There’s some room for interpretation, but I saw it as a film about parenting, and the different role models that eventually influence and inhabit one person. Even the title stacks the characters up, two of them by occupation (one caring, one protecting) before it finally lists the boy. But whatever you take from the film, it’s certainly worth seeing. If nothing else, see it as an antidote to those films that are the equivalent of someone who walks into the room well-dressed, but with nothing to say.

The Thing (1982) and Pontypool (2009)

September 2, 2009 § Leave a comment

John Carpenter’s The Thing was inspired by both a film and a novella: as a youth he saw The Thing from Another World (1951), a film inspired by Who Goes There, a science fiction novella by John W. Campbell. In telling the story of an isolated outpost in Antarctica that discovers a buried alien organism, the 1951 film opted for a guy in a suit as the monster, and it’s perhaps fair to say they had no other options available at that time. Carpenter apparently loved the film, but wanted to return to the original idea about a shape-changing organism that, given time, could imitate any living creature through a hideous process of absorption — and even the smallest particle of it could strike out. If the organism were to succeed in getting away from the outpost to infect a city, the rest of the world would follow from there. Needless to say, this heightens the tension considerably, compared to a tall guy in a suit lumbering around smashing things.

Beginning with a heartbeat-imitation score by Ennio Morricone, the 1982 film is an excellent production: tightly written, with good performances from both the supporting cast, and lead actor Kurt Russell. Years before CGI effects, the wildly imaginative stuff invented for the film scared the living daylights out of me as a child, and remains etched in my brain. Time has dated the film a little, in terms of how shocking it is, and it’s fair to say the film puts little or no time aside for characterisation, but a solid supporting cast helps immensely here, and insures a certain level of believability. Quite simply, audiences had never seen anything like it in 1982, and it remains a solid and chilling suspense film. The imaginative and shocking effects may have threatened to become the centrepiece of the film decades ago, but today viewers are more likely to notice other details, like the careful shots set up by Carpenter that imply someone else might be watching the character on display.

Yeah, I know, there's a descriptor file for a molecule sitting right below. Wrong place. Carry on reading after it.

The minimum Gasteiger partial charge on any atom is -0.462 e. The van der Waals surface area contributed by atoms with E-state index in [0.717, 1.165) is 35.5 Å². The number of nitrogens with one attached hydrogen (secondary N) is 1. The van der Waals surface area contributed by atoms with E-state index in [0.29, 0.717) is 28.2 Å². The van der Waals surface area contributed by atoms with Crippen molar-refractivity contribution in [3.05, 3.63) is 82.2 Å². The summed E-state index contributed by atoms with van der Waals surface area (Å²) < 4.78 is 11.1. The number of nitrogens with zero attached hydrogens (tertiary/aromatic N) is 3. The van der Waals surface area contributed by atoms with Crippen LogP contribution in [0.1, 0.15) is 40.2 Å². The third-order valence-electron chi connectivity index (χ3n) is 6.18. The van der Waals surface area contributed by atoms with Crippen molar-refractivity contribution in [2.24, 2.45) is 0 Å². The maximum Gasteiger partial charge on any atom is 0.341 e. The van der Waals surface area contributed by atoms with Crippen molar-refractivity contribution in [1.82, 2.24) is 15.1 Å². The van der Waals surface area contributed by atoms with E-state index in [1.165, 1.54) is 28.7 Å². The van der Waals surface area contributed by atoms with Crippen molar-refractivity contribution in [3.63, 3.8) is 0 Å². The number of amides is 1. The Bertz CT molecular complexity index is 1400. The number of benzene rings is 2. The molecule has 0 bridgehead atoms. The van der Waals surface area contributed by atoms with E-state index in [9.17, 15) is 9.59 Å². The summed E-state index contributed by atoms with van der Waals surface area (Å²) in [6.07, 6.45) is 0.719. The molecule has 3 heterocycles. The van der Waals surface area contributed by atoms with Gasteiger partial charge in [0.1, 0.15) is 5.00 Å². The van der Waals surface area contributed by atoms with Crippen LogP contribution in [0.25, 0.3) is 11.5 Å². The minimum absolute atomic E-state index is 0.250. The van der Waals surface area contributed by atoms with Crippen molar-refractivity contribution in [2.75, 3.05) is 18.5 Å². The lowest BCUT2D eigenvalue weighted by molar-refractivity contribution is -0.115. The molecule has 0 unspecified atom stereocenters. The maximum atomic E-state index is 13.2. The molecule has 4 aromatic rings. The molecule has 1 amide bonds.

The Canadian film Pontypool may have arrived decades later, and after dozens of films have made it increasingly difficult to shock audiences, but it neatly sidesteps the entire issue — what’s wildly original here isn’t the effects, but the ideas behind this¬†psychologically¬†gripping film. And again, solid performances give the whole thing a credibility it would not otherwise have. Tony Burgess adapted his original and hugely enjoyable novel Pontypool Changes Everything into a screenplay for director Bruce McDonald, who handles it in a skillful, understated way. At a radio station in Pontypool, Ontario, DJ Grant Mazzy (Stephen McHattie), his producer Sydney (Lisa Houle) and assistant Laurel (Georgina Reilly) begin getting conflicted, increasingly strange and horrific reports about local disturbances.

There’s enough left to the imagination here that it could be theatre, or radio drama, but as a film it also works remarkably well. I don’t want to give away the original and utterly creepy directions the film eventually goes, but I’ll say that it’s another epidemic film, and though it’s something of a zombie film, it doesn’t even really need the z-word. Highly recommended, but avoid online reviews that gleefully give away far too much. I only hope more Canadian films will be produced that make budget nearly irrelevant, in favour of ¬†highly original scripts.

Watch a teaser clip here.